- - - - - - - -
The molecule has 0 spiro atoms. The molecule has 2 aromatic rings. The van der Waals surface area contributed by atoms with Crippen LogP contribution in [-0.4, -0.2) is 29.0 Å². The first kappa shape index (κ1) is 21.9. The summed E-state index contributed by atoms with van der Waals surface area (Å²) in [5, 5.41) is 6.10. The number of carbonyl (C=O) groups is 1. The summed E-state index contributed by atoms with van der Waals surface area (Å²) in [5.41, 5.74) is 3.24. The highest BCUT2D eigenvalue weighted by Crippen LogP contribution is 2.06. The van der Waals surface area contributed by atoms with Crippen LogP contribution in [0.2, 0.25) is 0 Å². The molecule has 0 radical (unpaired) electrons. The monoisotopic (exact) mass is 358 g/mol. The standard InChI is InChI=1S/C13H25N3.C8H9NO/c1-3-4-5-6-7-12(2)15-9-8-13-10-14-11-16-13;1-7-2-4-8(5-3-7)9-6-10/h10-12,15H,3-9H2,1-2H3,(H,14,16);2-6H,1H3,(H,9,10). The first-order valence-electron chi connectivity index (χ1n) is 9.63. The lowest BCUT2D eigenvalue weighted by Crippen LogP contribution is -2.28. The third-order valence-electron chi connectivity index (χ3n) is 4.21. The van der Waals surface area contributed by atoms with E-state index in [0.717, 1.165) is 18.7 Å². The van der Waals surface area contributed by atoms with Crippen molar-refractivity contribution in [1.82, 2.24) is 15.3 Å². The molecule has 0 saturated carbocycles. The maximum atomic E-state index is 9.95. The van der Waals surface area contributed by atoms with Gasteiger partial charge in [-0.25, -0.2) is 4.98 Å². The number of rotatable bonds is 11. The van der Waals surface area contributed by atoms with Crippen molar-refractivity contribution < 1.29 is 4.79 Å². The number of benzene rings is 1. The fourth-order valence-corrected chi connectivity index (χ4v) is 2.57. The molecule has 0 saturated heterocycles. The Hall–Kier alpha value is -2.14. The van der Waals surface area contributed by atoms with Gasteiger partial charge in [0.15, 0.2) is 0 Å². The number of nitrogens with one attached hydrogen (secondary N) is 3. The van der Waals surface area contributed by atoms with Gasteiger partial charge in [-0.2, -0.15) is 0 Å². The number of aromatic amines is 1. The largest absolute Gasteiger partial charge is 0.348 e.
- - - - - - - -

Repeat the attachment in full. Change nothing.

The molecule has 0 spiro atoms. The molecule has 2 aromatic rings. The van der Waals surface area contributed by atoms with Crippen LogP contribution in [-0.4, -0.2) is 29.0 Å². The first kappa shape index (κ1) is 21.9. The summed E-state index contributed by atoms with van der Waals surface area (Å²) in [5, 5.41) is 6.10. The number of carbonyl (C=O) groups is 1. The summed E-state index contributed by atoms with van der Waals surface area (Å²) in [5.41, 5.74) is 3.24. The highest BCUT2D eigenvalue weighted by Crippen LogP contribution is 2.06. The van der Waals surface area contributed by atoms with Crippen LogP contribution in [0.2, 0.25) is 0 Å². The molecule has 0 radical (unpaired) electrons. The monoisotopic (exact) mass is 358 g/mol. The standard InChI is InChI=1S/C13H25N3.C8H9NO/c1-3-4-5-6-7-12(2)15-9-8-13-10-14-11-16-13;1-7-2-4-8(5-3-7)9-6-10/h10-12,15H,3-9H2,1-2H3,(H,14,16);2-6H,1H3,(H,9,10). The first-order valence-electron chi connectivity index (χ1n) is 9.63. The lowest BCUT2D eigenvalue weighted by Crippen LogP contribution is -2.28. The third-order valence-electron chi connectivity index (χ3n) is 4.21. The van der Waals surface area contributed by atoms with E-state index in [0.717, 1.165) is 18.7 Å². The van der Waals surface area contributed by atoms with Crippen molar-refractivity contribution in [1.82, 2.24) is 15.3 Å². The molecule has 0 saturated carbocycles. The maximum atomic E-state index is 9.95. The van der Waals surface area contributed by atoms with Gasteiger partial charge in [-0.25, -0.2) is 4.98 Å². The number of rotatable bonds is 11. The van der Waals surface area contributed by atoms with Crippen molar-refractivity contribution < 1.29 is 4.79 Å². The number of benzene rings is 1. The fourth-order valence-corrected chi connectivity index (χ4v) is 2.57. The molecule has 0 saturated heterocycles. The Hall–Kier alpha value is -2.14. The van der Waals surface area contributed by atoms with Gasteiger partial charge in [0.15, 0.2) is 0 Å². The number of nitrogens with one attached hydrogen (secondary N) is 3. The van der Waals surface area contributed by atoms with Gasteiger partial charge in [-0.2, -0.15) is 0 Å². The number of aromatic amines is 1. The largest absolute Gasteiger partial charge is 0.348 e.